Washington, D.C. 20036

    The selection process is highly competitive. Applications are submitted to the CBCF and reviewed by a selection committee of CBCF staff. Finalists are selected and notified by the CBCF.

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    Land-grant HBCUs Seeking Aid from Congress
    Posted by on December 4, 2016

    Diverse Issues in Higher Education, December 4, 2016

    Land-grant HBCUs Seeking Aid from Congress ---

    by Reginald Stuart

    The nation’s 19 historically Black land-grant colleges (the so-called 1890 HBCUs), are expected this week to have a Congressional hearing on a plan to specifically strengthen the institutions’ financial abilities to provide formal education to minorities and others pursuing studies in the agricultural sciences.

    The full House Committee, chaired by Rep. Mike Conaway, R-Texas, plans to hear Wednesday morning from two panels — one of lawmakers and one of university presidents — about a House resolution (6020) that would provide each of the 19 institutions $1 million a year for five years to fund scholarships for students planning to pursue careers in the field of agriculture.

    The scholarship funds proposal by Rep. David Scott, D-Ga., represent what Scott notes is a “drop in the bucket” from the billions spent annually by the federal government to help higher education.

    Still, he says, there is positive action on the proposal for a variety of reasons. It would come at a crucial time in history, as the ranks of the nation’s agricultural farming and producer population are declining rapidly. The average age of the declining ranks — 60 years old, according to federal population studies — is getting higher and higher.

    Scott’s proposal also would give a needed boost to the 1890 colleges, a specific group of public colleges created to fulfill a post-Civil War effort by the government to provide agricultural education training and services to Blacks in 19 states.

    The 1890s have never been funded to address their mission on a comparable basis to their historically White counterparts regardless of the potential size of their target population, federal, state and private research reports say.

    The federal and state funding policies and practices are oft times cited as playing an important role in the demise during the last century of Black farms and Blacks in agriculture.

    Until the 1950s, Blacks were legally barred from attending the historically White land-grant colleges in those states.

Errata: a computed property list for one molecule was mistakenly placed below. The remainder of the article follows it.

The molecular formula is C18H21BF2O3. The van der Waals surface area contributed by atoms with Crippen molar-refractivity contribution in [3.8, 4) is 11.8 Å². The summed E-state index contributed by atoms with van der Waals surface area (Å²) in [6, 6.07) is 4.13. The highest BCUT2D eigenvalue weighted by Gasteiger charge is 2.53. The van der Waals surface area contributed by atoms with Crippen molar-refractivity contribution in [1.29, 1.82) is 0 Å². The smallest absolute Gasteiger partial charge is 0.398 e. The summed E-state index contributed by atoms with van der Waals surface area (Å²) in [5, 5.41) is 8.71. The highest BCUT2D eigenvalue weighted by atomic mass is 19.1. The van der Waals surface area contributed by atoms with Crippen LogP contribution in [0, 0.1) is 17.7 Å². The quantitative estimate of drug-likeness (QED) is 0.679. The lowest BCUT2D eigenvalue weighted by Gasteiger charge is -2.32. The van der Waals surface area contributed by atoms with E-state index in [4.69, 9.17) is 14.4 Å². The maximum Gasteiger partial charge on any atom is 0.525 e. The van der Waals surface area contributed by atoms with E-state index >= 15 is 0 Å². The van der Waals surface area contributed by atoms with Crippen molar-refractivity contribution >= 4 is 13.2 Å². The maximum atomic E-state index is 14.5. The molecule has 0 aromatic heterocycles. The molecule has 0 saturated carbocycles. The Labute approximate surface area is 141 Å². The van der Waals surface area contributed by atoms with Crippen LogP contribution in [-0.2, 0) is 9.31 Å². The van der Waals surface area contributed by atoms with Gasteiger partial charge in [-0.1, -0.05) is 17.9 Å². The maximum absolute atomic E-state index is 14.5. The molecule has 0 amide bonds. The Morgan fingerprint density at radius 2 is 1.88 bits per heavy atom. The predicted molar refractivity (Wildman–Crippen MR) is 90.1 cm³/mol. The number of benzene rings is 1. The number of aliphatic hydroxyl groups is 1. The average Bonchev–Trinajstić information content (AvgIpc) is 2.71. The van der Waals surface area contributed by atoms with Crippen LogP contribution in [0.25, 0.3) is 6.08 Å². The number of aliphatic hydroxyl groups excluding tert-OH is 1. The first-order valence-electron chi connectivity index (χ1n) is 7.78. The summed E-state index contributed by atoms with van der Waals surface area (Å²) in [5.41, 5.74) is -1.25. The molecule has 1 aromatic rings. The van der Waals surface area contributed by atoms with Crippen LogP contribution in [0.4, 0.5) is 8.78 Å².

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    Congressman David Scott to Deliver Keynote Remarks at Veterans Day Service
    Posted by on November 10, 2016

    On Friday, November 11, 2016, Congressman David Scott will join leaders from the Jonesboro VFW Post 6330 Auxiliary, Jonesboro American Legion, city of Jonesboro and Clayton County to honor the service and sacrifice of 21.4 million American veterans across the country, including 751,763 in Georgia.

    Congressman David Scott

                       Jonesboro VFW Post 6330 Auxiliary

                       Jonesboro American Legion


    WHAT:       1st Annual Veterans Day Service


    WHEN:      Friday, November 11, 11:00 a.m.


    WHERE:     Lee Street Park

                         155 Lee Street

                        Jonesboro, GA 30236


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    Owe more on your mortgage than your home is worth?
    Posted by on October 5, 2016

    Don’t drown in your mortgage


    Do you owe more on your mortgage than your home is worth?


    A new, limited-time, federally funded state initiative called Underwater Georgia (www.underwatergeorgia.org) may be able to help.


    For eligible applicants, Underwater Georgia may be able to provide a one-time payment of up to $50,000 to reduce the principal balance on your home.


    From now until Oct. 18, visit underwatergeorgia.org to determine if you may qualify and begin a pre-application. Because demand for the program is expected to far surpass total resources available, Underwater Georgia will operate through a random third-party selection process. Once funds have been exhausted, the program will close.


    To qualify, homeowners must meet several criteria about how long they’ve owned the home, total mortgage balance and loan to value ratio, total household income and assets, and other factors. Applicants cannot have previously received assistance through HomeSafe Georgia.


    Don’t miss this limited-time opportunity to see if you qualify. Visit underwatergeorgia.org today.